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Kirk Distinguished Visiting Fellow Lecture: The hidden landscape of localization

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ASC - Approximation, sampling and compression in data science

Complexity of the geometry, randomness of the potential, and many other irregularities of the system can cause powerful, albeit quite different, manifestations of localization: a phenomenon of confinement of waves, or eigenfunctions, to a small portion of the original domain. In the present talk we show that behind a possibly disordered system there exists a clear structure, referred to as a landscape function, which predicts the location and shape of the localized eigenfunctions, a pattern of their exponential decay, and delivers accurate bounds for the corresponding eigenvalues in the range where, for instance, the classical Weyl law notoriously fails. We will discuss main features of this structure universally relevant for all elliptic operators, as well as specific applications to the Schrodinger operator with random potential and to the Poisson-Schrodinger drift-diffusion system governing carrier distribution and transport in semiconductor alloys.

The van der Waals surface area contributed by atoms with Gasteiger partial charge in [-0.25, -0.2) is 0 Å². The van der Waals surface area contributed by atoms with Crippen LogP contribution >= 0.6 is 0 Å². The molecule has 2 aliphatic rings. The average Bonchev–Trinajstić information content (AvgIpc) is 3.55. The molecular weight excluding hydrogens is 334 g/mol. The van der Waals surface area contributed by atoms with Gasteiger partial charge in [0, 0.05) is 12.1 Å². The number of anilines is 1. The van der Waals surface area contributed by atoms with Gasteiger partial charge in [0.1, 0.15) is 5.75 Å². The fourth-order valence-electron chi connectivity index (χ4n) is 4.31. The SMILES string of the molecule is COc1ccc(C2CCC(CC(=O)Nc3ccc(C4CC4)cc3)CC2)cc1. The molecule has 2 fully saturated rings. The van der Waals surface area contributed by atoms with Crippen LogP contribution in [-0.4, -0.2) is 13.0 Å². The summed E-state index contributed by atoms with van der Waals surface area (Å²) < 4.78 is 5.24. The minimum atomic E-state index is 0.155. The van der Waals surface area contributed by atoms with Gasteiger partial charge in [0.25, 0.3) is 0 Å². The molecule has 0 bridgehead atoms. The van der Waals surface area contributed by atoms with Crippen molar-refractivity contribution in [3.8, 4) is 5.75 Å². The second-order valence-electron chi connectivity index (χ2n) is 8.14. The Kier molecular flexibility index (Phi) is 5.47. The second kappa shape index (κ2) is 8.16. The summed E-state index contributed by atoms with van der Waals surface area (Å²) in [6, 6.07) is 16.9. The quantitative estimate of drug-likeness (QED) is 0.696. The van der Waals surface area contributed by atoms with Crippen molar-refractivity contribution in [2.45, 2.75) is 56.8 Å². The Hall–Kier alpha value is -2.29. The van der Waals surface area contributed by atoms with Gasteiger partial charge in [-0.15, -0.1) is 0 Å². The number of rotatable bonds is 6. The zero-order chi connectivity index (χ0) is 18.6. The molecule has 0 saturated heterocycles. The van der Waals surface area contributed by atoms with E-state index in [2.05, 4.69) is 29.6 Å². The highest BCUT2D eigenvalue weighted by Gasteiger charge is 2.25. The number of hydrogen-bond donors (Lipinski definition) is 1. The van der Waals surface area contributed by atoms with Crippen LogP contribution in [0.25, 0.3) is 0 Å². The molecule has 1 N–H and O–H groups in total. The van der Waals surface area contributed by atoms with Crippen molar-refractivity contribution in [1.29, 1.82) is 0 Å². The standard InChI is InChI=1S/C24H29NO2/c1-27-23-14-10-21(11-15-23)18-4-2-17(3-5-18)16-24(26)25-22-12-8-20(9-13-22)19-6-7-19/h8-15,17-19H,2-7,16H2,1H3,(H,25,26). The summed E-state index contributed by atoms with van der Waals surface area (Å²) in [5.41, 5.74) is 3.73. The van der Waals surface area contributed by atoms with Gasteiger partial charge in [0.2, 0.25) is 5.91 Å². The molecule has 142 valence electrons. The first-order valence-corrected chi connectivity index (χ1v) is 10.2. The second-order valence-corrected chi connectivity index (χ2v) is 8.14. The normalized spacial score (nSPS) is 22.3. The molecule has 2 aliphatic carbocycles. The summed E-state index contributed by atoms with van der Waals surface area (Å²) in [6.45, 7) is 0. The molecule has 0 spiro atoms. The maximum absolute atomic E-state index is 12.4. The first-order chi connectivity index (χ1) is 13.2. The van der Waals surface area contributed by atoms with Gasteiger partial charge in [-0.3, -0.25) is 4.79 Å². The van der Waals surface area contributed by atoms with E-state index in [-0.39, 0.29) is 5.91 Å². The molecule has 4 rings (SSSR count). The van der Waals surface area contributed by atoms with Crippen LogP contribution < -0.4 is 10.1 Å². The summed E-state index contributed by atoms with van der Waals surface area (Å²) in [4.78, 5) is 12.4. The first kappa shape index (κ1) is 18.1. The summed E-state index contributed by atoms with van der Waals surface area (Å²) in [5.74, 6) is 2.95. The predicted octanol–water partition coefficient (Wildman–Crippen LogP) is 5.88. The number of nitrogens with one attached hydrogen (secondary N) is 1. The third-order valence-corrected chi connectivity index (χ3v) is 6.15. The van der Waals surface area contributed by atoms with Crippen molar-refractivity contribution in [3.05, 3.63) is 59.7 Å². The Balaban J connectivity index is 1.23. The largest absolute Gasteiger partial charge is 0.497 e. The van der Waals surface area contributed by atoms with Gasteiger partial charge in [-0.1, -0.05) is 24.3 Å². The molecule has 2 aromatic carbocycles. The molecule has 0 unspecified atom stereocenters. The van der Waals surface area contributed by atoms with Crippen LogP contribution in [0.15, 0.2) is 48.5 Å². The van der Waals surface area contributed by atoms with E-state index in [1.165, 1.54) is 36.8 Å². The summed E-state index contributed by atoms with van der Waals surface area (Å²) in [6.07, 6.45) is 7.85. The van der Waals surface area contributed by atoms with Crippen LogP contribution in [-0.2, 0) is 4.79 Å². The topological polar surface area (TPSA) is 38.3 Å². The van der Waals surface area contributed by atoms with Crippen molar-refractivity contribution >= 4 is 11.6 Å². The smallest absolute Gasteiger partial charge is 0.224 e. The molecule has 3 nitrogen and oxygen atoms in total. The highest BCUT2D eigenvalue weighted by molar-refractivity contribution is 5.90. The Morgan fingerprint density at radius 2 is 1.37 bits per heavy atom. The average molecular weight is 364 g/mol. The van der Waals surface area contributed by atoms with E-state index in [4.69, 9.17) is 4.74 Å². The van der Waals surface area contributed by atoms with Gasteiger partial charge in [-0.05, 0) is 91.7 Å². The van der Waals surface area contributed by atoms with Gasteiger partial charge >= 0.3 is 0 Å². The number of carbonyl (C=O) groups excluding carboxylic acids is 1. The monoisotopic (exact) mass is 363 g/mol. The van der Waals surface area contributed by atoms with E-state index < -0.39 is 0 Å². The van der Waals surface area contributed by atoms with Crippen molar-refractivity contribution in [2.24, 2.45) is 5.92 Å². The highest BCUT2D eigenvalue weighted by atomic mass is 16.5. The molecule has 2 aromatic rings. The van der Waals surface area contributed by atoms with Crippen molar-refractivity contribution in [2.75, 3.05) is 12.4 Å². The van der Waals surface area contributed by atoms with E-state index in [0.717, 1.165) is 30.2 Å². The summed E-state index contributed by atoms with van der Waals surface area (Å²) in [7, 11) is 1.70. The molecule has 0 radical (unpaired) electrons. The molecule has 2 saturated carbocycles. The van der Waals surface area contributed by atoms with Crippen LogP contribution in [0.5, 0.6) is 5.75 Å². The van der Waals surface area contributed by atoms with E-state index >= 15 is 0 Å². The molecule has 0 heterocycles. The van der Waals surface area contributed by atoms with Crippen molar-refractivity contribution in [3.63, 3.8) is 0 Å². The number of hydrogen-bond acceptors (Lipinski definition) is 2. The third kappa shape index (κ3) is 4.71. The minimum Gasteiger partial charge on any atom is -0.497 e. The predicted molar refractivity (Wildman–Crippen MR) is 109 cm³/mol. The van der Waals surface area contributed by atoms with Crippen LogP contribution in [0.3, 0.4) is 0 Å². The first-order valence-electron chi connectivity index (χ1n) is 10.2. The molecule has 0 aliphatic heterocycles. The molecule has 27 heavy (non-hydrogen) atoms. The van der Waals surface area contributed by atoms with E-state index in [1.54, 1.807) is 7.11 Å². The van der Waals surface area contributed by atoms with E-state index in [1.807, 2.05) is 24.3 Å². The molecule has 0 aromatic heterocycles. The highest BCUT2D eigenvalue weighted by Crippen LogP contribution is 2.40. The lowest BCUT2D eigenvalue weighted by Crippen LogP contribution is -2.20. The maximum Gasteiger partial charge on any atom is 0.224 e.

This talk is part of the Isaac Newton Institute Seminar Series series.

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